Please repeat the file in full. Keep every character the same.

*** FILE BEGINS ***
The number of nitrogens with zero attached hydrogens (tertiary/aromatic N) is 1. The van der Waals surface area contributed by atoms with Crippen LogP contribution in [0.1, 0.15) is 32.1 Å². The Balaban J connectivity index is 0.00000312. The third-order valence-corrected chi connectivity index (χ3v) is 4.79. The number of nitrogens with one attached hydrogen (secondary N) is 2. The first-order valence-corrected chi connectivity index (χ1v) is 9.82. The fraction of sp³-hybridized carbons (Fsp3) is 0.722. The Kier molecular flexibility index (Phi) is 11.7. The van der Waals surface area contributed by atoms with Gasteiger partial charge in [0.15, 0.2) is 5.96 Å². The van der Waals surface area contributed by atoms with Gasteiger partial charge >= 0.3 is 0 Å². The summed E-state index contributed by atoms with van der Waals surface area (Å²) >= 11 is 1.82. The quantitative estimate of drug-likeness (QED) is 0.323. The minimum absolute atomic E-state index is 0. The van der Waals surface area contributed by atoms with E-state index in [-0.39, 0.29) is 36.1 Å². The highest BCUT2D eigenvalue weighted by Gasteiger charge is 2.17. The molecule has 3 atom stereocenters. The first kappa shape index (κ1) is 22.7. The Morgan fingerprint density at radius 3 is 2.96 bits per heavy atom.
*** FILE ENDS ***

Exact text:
The number of nitrogens with zero attached hydrogens (tertiary/aromatic N) is 1. The van der Waals surface area contributed by atoms with Crippen LogP contribution in [0.1, 0.15) is 32.1 Å². The Balaban J connectivity index is 0.00000312. The third-order valence-corrected chi connectivity index (χ3v) is 4.79. The number of nitrogens with one attached hydrogen (secondary N) is 2. The first-order valence-corrected chi connectivity index (χ1v) is 9.82. The fraction of sp³-hybridized carbons (Fsp3) is 0.722. The Kier molecular flexibility index (Phi) is 11.7. The van der Waals surface area contributed by atoms with Gasteiger partial charge in [0.15, 0.2) is 5.96 Å². The van der Waals surface area contributed by atoms with Gasteiger partial charge >= 0.3 is 0 Å². The summed E-state index contributed by atoms with van der Waals surface area (Å²) >= 11 is 1.82. The quantitative estimate of drug-likeness (QED) is 0.323. The minimum absolute atomic E-state index is 0. The van der Waals surface area contributed by atoms with E-state index in [-0.39, 0.29) is 36.1 Å². The highest BCUT2D eigenvalue weighted by Gasteiger charge is 2.17. The molecule has 3 atom stereocenters. The first kappa shape index (κ1) is 22.7. The Morgan fingerprint density at radius 3 is 2.96 bits per heavy atom.